THE MYTH OF MARTYRDOM - What Really Drives Suicide Bombers, Rampage Shooters, and Other Self-Destructive Killers, written by Adam Lankford, is an interesting read. Lankford rejects the prevailing view of suicide terrorists as radicalized individuals who will do anything for a cause and asserts, they are merely unhappy, damaged individuals who want to die.
This idea is interesting, but I don't buy it. I know quite a few experts who would disagree also. Let's look at one chapter in the book, The Myth Of Martyrdom:
Chapter Four - The Truth About 9/11.
Mohamed Atta is the Most infamous and influential suicide terrorist in human history.
As the ringleader of the nineteen hijackers who struck on September 11, 2001, and the first pilot to crash into the World Trade Center towers, Atta directly brought about the death of nearly three thousand Americans. In addition, he indirectly triggered the United States' "Global War On Terror," along with it's costly invasions of Afghanistan and Iraq. Recent estimates have put the toll in those wars at nearly $4 trillion and approximately 225,000 civilians and soldiers dead.1
It's conceivable that, if not for Atta, most of those funds could have been dedicated to more humane purposes, and most of those victims would still walk among us.
Stunningly, considering his importance, Atta has been fundamentally misunderstood for more than a decade. For instance, presidential campaign adviser and political scientist Robert Pape has claimed that Atta was relatively normal, and that he was "not readily characterized as depressed, not unable to enjoy life, not detached from friends and society."2 He further asserts that Atta's "psychological history, motivations, and behavior do not appear terribly different from those of ... many soldiers from many cultures who saw their societies desperate struggles for survival."3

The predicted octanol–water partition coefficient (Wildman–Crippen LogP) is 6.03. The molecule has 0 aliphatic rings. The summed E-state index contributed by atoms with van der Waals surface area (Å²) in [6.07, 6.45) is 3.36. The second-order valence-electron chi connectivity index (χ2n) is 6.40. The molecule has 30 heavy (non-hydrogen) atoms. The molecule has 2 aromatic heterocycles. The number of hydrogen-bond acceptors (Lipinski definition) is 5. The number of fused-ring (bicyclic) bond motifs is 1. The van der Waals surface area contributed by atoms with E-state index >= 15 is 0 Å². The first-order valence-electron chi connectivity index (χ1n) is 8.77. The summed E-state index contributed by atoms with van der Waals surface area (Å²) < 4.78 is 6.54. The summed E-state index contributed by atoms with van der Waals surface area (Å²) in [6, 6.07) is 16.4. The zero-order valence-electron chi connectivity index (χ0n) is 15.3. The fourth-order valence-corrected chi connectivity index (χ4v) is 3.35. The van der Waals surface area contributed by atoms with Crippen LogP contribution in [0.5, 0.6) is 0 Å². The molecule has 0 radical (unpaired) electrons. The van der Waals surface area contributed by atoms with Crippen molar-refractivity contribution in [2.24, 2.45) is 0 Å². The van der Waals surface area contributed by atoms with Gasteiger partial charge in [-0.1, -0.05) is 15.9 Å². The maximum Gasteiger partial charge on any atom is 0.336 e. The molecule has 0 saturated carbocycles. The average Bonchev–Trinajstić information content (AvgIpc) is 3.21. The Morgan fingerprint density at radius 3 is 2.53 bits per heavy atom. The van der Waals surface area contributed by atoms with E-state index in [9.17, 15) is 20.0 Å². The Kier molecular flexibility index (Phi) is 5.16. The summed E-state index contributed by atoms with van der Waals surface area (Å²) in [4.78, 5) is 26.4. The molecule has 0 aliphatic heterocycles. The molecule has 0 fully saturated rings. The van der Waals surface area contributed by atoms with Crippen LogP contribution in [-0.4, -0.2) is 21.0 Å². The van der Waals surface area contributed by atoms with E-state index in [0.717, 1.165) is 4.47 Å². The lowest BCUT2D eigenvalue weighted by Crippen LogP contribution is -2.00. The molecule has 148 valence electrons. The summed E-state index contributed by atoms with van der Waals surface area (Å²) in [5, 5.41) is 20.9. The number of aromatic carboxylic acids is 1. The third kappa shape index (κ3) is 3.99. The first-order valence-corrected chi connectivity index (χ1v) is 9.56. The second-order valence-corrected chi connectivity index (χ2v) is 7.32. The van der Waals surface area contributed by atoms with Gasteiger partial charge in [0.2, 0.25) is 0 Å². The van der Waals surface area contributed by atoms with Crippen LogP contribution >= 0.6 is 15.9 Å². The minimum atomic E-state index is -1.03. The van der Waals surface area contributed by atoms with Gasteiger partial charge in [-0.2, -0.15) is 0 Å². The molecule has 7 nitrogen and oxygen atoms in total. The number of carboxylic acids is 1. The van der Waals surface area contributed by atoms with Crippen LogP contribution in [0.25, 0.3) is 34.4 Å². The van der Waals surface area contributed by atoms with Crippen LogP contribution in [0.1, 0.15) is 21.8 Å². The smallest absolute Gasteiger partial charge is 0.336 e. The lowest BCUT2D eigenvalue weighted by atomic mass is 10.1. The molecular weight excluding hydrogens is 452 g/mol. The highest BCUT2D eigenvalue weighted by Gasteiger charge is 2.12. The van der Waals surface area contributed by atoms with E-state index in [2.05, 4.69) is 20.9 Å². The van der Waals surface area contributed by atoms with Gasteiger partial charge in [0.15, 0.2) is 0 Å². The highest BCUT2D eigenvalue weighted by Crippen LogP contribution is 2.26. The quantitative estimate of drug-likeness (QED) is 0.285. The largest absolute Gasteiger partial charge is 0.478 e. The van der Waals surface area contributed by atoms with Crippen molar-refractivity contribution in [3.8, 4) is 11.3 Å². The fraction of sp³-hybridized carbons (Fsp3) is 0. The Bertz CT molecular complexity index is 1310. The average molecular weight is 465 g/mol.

Others have similarly suggested hat Atta's actions were solely the product of his ideological commitment to the cause, "not individual psychology."4 According to this view, Atta was just following orders. As former CIA expert and renowned government consultant Jerrold Post has explained, "as we've come to understand, the terrorists involved in 9/11 had subordinated their individuality to the group. And whatever their destructive charismatic leader, Osama bin Laden said was the right thing to do for the sake of the cause was what they would do."5 For them, he insists, "Osama bin Laden [was] an almost God-like figure."6
The facts say otherwise. When Atta was in Germany, some other Islamic fundamentalists would praise bin Laden to the heavens. But Atta remained skeptical and unconvinced. Unlike the others, he said that maybe bin Laden was a great man -- or maybe not.7
No -- the truth is that Atta had his own agenda. Like many suicidal people, he was not willing to take his own life until he was ready: he wouldn't be rushed into it, and it needed to be on his terms. In fact, unlike a professional soldier or ideologically committed Green Beret, he was willing to jeopardize the mission's success in order to meet his own objectives.
See what I mean. An interesting read, interesting perspectives, thought provoking, and sure to be debated by terrorism experts, psychologists, and all others concerned with not just terrorists but with mass murders who end their killing spree by committing suicide. Other chapters include: What Real Heroes Are Made Of; Murder-Suicide: The Natural Comparison; The Four Types of Suicide Terrorists; Mission Impossible? How to Stop Suicide Terrorism.
About the Author
Adam Lankford is a criminal justice professor at The University of Alabama. His research has been featured by media outlets such as Foreign Policy, The Daily Beast, CNN, NPR, The Atlantic, and The Boston Globe. From 2003 to 2008, Lankford helped coordinate anti-terrorism efforts in conjunction with the U.S. State Department's Anti-Terrorism Assistance program. Lankford has written for The Huffington Post, Foreign Policy, and many peer-reviewed journals, and is the author of Human Killing Machines. He lives in Tuscaloosa, Alabama.
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